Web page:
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Six crypto scams to avoid

Before we begin, it’s essential to understand many legit cryptocurrency investment opportunities. All the scams covered in this article will pretend to be profitable and often convince new investors with promises of great returns on their money.

Don’t fall for these schemes! It’s widespread for unsuspecting people to get scammed out of their investments without even knowing they fell victim to a scam. Check out Saxo broker for scam free investing!

Let’s go over some of the most common crypto scams.

Cloud mining

Cloud mining is where investors pay companies to mine cryptocurrency on their behalf. Sounds great, right? Wrong! Read the small print, and you’ll realize those cloud mining companies will charge you fees for maintenance and electricity costs before they ever make any profits for you at all. After factoring in these additional expenses, many cloud miners never see a return on their initial investment.

The biggest downfall of cloud mining is its reputation as an easy get rich quick scheme. It attracts dishonest people who often run off all your money without providing any returns whatsoever.
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There are also cases of more sinister scams that will use your money to fund terrorist operations without you ever knowing.

Crowdfunding with no product or services

It is similar to the crowdfunding method mentioned earlier, where people pledge money to a company in return for their products. The difference is with this scam; investors put up funds with the expectation of receiving nothing in return!

These companies will often appear legitimate, with shiny websites and even press releases to convince new investors that they do have something worth investing into. Don’t be fooled by these tactics because they’re often used as part of an elaborate scam operation designed to take your money before disappearing.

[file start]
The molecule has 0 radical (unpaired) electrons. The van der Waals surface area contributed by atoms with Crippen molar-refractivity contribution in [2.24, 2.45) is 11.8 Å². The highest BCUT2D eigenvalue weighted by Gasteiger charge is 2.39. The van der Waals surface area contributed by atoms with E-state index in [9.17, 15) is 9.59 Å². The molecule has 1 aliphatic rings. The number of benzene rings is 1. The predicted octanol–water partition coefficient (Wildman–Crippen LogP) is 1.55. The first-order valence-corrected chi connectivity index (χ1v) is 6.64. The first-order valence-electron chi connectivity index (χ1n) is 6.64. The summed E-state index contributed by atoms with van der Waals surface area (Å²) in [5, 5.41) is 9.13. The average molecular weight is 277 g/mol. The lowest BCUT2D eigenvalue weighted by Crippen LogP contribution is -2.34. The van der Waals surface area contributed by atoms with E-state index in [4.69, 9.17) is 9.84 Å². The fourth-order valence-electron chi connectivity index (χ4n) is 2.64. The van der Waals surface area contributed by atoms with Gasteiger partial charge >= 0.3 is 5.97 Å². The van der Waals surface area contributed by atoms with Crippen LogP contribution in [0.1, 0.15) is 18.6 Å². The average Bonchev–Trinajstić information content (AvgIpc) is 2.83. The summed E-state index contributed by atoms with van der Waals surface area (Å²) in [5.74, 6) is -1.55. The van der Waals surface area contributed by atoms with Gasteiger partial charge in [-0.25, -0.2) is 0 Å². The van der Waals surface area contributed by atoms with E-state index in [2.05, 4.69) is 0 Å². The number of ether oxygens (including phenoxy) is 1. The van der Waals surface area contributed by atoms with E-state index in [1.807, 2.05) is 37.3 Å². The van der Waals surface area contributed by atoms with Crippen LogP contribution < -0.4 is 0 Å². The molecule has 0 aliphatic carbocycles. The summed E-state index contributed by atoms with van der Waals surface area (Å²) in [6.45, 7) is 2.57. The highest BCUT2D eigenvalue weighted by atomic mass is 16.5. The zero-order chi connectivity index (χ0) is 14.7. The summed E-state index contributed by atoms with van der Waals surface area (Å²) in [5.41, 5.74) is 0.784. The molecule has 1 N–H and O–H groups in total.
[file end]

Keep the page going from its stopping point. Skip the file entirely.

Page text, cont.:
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If you’re looking at an ICO to invest in, check out their team members and make sure they’re all legitimate. An anonymous team of developers with no social media presence is a big red flag.

Faucets

These websites reward you with small amounts of cryptocurrencies for visiting the site every few minutes or hours. Sounds exciting, right? Wrong again! Faucet coins are almost always scams designed to steal your private information so they can hack your crypto account later on down the road. Although these faucets may only involve a website redirecting you away from their page, some more infamous ones will ask you to download software that now puts your computer at risk for viruses and other malware that could cost you hundreds of dollars to remove!
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ICO without a product or service

ICO stands for initial coin offering, and these days it’s trendy. Over the past few years, many companies have been able to raise millions of dollars through this method because people support their idea so much!

The only thing ICOs lack is a specific product they plan on releasing. It’s still possible some of these ideas will produce something worthwhile. Still, many scam artists view these as accessible opportunities to take advantage of investors who are too busy supporting (exciting) their favourite new company ever to bother looking at the small print. Often, these con artists run off with all your money, leaving you nothing in return!

Unregulated token exchanges

Unregulated tokens are similar to regular cryptocurrency exchanges where you can buy, sell and trade cryptocurrencies with other investors. The difference is that unregulated exchanges don’t require you to verify your identity or follow any of the security laws required by most online companies (i.e. social security numbers).

Again, like most crypto scams these days, it’s straightforward for scammers to take off with all your money since they don’t have to worry about getting caught! If you’re investing in something, you should understand what type of security their website offers before handing over any money.

Investing in Ponzi schemes

Ponzis are where users are promised an incredibly high return on their initial investment through some trickery (i.e. using new members’ investments to pay back old members) or even simply lying. The problem is that this scamming will continue until there are no new investors and the entire plan collapses under its weight, leaving you with nothing!

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